WETHERSFIELD, CT – Are motorcyclists second class citizens in Connecticut? It seems that way. I recently received a tip from a rider and reader Chris Hinze of Middletown, CT who complained that the state Department of Motor Vehicles is discriminating against motorcyclists by not allowing us to research online the availability of a vanity license plate and by not allowing us to order a vanity plate online.
A check of the D.M.V.’s website revealed that while it is possible to research and reserve a vanity plate for five types of vehicles – Camper Trailer, Camper, Combination, Commercial or Passenger – doing so for a motorcycle isn’t possible.
Hinze maintained that it was possible to look up the availability of a motorcycle vanity plate online prior to D.M.V.’s problematic computer overhaul in 2015 and wondered why the department has now sent motorcyclists back in time to the pre-internet days.
Getting an explanation regarding the oversight took a couple of days of research by D.M.V. spokesman Ernie Bertothy, but, in an email Friday, he confirmed that checking on plate availability was indeed possible prior to 2015. He also provided an explanation as to why a charge occurred:
“Ordering a vanity plate online is one of many new online services DMV added in 2015… Ordering all vanity plates was a paper process before this new service was added to our website. The agency wanted to roll out this new service first with a limited number of plate types, and then advance in the future to offering additional plate types.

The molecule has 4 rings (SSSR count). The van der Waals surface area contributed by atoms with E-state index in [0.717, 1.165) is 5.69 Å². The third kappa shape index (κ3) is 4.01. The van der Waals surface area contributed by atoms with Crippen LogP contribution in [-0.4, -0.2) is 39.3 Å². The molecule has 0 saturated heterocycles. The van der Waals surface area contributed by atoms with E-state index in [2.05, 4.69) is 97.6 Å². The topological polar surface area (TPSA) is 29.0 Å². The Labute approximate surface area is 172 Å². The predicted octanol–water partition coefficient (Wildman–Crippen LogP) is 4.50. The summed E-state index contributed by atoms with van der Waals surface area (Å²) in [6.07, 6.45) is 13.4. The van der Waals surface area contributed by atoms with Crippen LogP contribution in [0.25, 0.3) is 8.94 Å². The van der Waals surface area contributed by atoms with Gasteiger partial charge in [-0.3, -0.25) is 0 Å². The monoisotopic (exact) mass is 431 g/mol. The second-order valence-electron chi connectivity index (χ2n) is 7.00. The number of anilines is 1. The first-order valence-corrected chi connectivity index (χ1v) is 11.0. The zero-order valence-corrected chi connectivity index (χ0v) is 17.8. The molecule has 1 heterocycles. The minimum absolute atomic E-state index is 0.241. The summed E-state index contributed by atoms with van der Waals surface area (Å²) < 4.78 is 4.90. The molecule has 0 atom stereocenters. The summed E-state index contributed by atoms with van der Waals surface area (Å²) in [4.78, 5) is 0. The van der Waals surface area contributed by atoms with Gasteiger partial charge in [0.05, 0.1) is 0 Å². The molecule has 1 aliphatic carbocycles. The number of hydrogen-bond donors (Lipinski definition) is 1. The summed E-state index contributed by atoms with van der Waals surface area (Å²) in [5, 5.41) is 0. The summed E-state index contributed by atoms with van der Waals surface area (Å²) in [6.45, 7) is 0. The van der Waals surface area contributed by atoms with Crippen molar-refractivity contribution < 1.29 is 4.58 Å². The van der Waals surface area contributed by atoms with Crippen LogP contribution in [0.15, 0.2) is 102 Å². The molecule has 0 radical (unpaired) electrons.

“DMV’s focus continues to be improving our services to the public, both in our offices and through online services, and expanding our vanity plate online ordering options to include motorcycle license plates is something we hope to offer our customers in the future.”
Bertothy’s statement didn’t give a reason for the limited vanity plate options when the service was launched or give a clue as to when an expansion of options might happen.
Excluding motorcyclists couldn’t have been done because of the potential volume of requests – there are too few of us.
Who else is being excluded? A check of the D.M.V. website shows the only other apparent category that’s excluded are “classic” plates, making D.M.V.’s response a bit specious. Really, what’s the difference between five categories and seven?
I’m not a techie, but I’m guessing that either the software purchased by the state when the D.M.V. computer system was overhauled simply didn’t list every possible option or the vendor was too consumed with putting out fires and getting its system to actually work in 2015 to modify the template.
Motorcycles are inconsequential and a nuisance, right? That is, if anyone even noticed the oversight at the time. Nonetheless, it needs to be corrected. The D.M.V. has already had two years to fix the oversight and it should have been done long ago.
A version of this column originally appeared in the “Republican-American” on June 17, 2017.